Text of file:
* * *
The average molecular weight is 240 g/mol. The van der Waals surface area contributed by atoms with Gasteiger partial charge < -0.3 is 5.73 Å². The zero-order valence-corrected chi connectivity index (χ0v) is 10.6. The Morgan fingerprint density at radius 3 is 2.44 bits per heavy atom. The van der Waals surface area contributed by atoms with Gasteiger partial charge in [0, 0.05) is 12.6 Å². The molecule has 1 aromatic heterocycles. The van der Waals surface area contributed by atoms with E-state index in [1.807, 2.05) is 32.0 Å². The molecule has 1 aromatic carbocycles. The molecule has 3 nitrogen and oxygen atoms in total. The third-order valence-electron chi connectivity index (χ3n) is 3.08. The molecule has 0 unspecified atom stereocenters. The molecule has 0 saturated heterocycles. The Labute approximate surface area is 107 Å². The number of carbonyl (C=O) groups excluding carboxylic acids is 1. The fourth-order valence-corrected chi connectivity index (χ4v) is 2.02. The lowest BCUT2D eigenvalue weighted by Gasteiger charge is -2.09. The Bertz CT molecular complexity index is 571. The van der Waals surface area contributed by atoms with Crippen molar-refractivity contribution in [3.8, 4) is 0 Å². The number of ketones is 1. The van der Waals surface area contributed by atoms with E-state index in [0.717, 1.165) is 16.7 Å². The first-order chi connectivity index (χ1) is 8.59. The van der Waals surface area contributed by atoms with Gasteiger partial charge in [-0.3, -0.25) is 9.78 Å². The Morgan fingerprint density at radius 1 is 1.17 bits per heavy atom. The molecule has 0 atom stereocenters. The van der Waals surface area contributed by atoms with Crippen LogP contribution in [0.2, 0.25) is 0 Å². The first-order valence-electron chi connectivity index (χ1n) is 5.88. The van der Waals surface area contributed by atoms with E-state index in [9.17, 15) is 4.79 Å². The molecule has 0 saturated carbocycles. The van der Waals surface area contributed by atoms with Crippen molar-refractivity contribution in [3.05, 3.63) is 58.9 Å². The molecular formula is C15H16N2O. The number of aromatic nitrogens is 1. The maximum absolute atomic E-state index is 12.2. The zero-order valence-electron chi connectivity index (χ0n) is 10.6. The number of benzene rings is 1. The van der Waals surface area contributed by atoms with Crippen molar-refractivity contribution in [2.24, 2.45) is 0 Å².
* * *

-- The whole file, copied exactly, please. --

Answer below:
The average molecular weight is 240 g/mol. The van der Waals surface area contributed by atoms with Gasteiger partial charge < -0.3 is 5.73 Å². The zero-order valence-corrected chi connectivity index (χ0v) is 10.6. The Morgan fingerprint density at radius 3 is 2.44 bits per heavy atom. The van der Waals surface area contributed by atoms with Gasteiger partial charge in [0, 0.05) is 12.6 Å². The molecule has 1 aromatic heterocycles. The van der Waals surface area contributed by atoms with E-state index in [1.807, 2.05) is 32.0 Å². The molecule has 1 aromatic carbocycles. The molecule has 3 nitrogen and oxygen atoms in total. The third-order valence-electron chi connectivity index (χ3n) is 3.08. The molecule has 0 unspecified atom stereocenters. The molecule has 0 saturated heterocycles. The Labute approximate surface area is 107 Å². The number of carbonyl (C=O) groups excluding carboxylic acids is 1. The fourth-order valence-corrected chi connectivity index (χ4v) is 2.02. The lowest BCUT2D eigenvalue weighted by Gasteiger charge is -2.09. The Bertz CT molecular complexity index is 571. The van der Waals surface area contributed by atoms with Crippen molar-refractivity contribution in [3.8, 4) is 0 Å². The number of ketones is 1. The van der Waals surface area contributed by atoms with E-state index in [0.717, 1.165) is 16.7 Å². The first-order chi connectivity index (χ1) is 8.59. The van der Waals surface area contributed by atoms with Gasteiger partial charge in [-0.3, -0.25) is 9.78 Å². The Morgan fingerprint density at radius 1 is 1.17 bits per heavy atom. The molecule has 0 atom stereocenters. The van der Waals surface area contributed by atoms with Crippen LogP contribution in [0.2, 0.25) is 0 Å². The first-order valence-electron chi connectivity index (χ1n) is 5.88. The van der Waals surface area contributed by atoms with E-state index in [9.17, 15) is 4.79 Å². The molecule has 0 saturated carbocycles. The van der Waals surface area contributed by atoms with Crippen molar-refractivity contribution in [3.05, 3.63) is 58.9 Å². The molecular formula is C15H16N2O. The number of aromatic nitrogens is 1. The maximum absolute atomic E-state index is 12.2. The zero-order valence-electron chi connectivity index (χ0n) is 10.6. The number of benzene rings is 1. The van der Waals surface area contributed by atoms with Crippen molar-refractivity contribution in [2.24, 2.45) is 0 Å².